• premium: False
      • source: Matthew Adams, Sunday Express
      • content: "Harman's narration of [the] devastating events [of Charlotte's life] is elegant, sensitive, beautifully paced and moving. She has . . . produced a work that is affirmative, edifying, inspiring and humane."
      • premium: False
      • source: The Economist
      • content: "[An] excellent new bicentennial biography . . . Ms. Harman writes with warmth and a fine understanding of Ms. Brontë's literary significance. Above all, she is a storyteller, with a sense of pace and timing, relish for a good scene and a wry sense of humor."
      • premium: False
      • source: John Preston, The Daily Mail
      • content: "Elegantly written, consistently perceptive . . . [Harman] succeeds in bringing Charlotte back to life in all her spiky vulnerability."
      • premium: False
      • source: Lucasta Miller, The Independent
      • content: "As someone who once wrote a book about the Brontës' afterlives, few people can have read as many biographies of them as I have. I thought I was Brontë-ed out, but reading this book--which will be equally accessible to someone coming to Charlotte for the first time--has drawn me back in."
      • premium: False
      • source: Mark Bostridge, The Spectator
      • content: "Three rounds of applause . . . for Claire Harman's superb retelling of Charlotte's story."
      • premium: False
      • source: Sunday Times
      • content: "Finely judged and authoritative."
      • premium: False
      • source: Kathryn Hughes, The Guardian
      • content: "A retooled classic biographical narrative, shipshape and serviceable for the next 200 years."
      • premium: True
      • source: Publisher's Weekly
      • content:

        January 18, 2016
        The story of the Brontës may be well-trod, but in the hands of skilled biographer Harman (Jane’s Fame), their personalities come to life in a fresh, vigorous, and very readable fashion. Drawing on prodigious research, both old and new, Harman creates an expert portrait of life at Haworth Parsonage and of its eccentric inhabitants. At the center is Charlotte, whose Jane Eyre became a literary sensation, and who would outlive all of her siblings. It is impossible to speak of Charlotte without also telling the story of her complicated family members, especially her stern, self-absorbed father, Patrick; her talented but dissolute brother, Branwell; and, of course, her sisters and fellow novelists: strong-willed Emily (Wuthering Heights); and patient, introverted Anne (The Tenant of Wildfell Hall). But Charlotte and her remarkable writings remain the focus, as Harman leads her from secluded girlhood and the imaginary world she created with her siblings to her celebrity upon the thunderclap publication of Jane Eyre (“that intensely interesting novel,” as Queen Victoria called it). In telling Charlotte’s story anew, Harman has created a work that will appeal both to readers meeting the Brontë clan for the first time and to those already steeped in their lore. Illus. Agent: Zoe Waldie, Rogers, Coleridge & White.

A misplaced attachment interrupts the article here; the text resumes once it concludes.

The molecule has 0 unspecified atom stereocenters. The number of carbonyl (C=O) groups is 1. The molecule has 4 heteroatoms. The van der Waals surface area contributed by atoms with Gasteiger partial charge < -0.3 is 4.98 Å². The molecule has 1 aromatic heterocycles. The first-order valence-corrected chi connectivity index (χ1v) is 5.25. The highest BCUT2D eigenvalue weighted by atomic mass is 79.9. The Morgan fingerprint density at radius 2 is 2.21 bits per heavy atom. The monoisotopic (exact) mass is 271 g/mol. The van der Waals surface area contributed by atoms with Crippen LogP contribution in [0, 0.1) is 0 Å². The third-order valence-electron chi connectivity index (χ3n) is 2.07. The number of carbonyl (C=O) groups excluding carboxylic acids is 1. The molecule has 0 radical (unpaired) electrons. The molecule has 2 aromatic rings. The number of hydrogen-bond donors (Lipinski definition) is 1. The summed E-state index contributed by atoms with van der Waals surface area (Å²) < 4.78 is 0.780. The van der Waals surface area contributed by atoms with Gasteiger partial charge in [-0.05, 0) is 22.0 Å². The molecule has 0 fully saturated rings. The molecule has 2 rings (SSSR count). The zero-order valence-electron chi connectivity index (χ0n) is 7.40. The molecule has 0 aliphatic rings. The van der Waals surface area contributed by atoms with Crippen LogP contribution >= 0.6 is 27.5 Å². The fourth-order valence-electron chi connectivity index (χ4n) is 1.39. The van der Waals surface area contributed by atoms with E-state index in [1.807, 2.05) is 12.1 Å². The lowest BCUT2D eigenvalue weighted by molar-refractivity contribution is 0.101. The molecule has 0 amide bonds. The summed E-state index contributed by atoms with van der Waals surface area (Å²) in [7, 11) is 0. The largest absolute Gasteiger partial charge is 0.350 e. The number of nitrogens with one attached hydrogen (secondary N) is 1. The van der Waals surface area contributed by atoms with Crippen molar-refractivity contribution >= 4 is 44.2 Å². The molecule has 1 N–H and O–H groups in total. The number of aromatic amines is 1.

• premium: True
      • source: Kirkus
      • content:

        Starred review from January 15, 2016
        Accomplished biographer Harman (Jane's Fame: How Jane Austen Conquered the World, 2010, etc.) returns with a lively account of the life of Charlotte Bronte (1816-1855). After the deaths of her two older sisters in 1825, Charlotte, at age 9, was the eldest of the four surviving Bronte children. Isolated in the parsonage at Haworth on the Yorkshire moors, they built for themselves a fantasy world centered on an imaginary African kingdom; their sojourns there over the years resulted in a torrent of related prose and poetry, written solely for each other in matchbox-sized books. As they matured, Charlotte, Emily, and Anne directed their literary talents to the depictions of more realistic topics, resulting in Jane Eyre, Wuthering Heights, and the other novels for which each ultimately became famous. Groundbreaking in many ways, their works were driven by fury at the constraints on occupational and social choices available to Victorian women and, upon their pseudonymous publications, aroused reactions ranging from astonished enthusiasm to disgust. Neither deferential nor awestruck, Harman clearly feels strong affection for these reclusive, dysfunctional siblings. She confidently makes sympathetic characters of Charlotte and her sisters, even while conceding that they were by all accounts difficult and generally unpleasant company. The author remains focused on her subject's life story, expending little space on general information about the historical setting and explaining just enough of the content of Bronte's novels that readers unfamiliar with them can understand their significance, the public's reactions to them, and the extent to which Charlotte drew upon her own experiences in their production. She vividly portrays a life of loneliness, anguish, tragedy, and suppressed rage in serene and elegant prose with frequent flashes of ironic humor; the underlying scholarship is extensive but never obtrusive. A delightfully engaging biography of a highly talented but deeply troubled prodigy of English literature.

        COPYRIGHT(2016) Kirkus Reviews, ALL RIGHTS RESERVED.

      • premium: True
      • source: Booklist
      • content:

        Starred review from March 15, 2016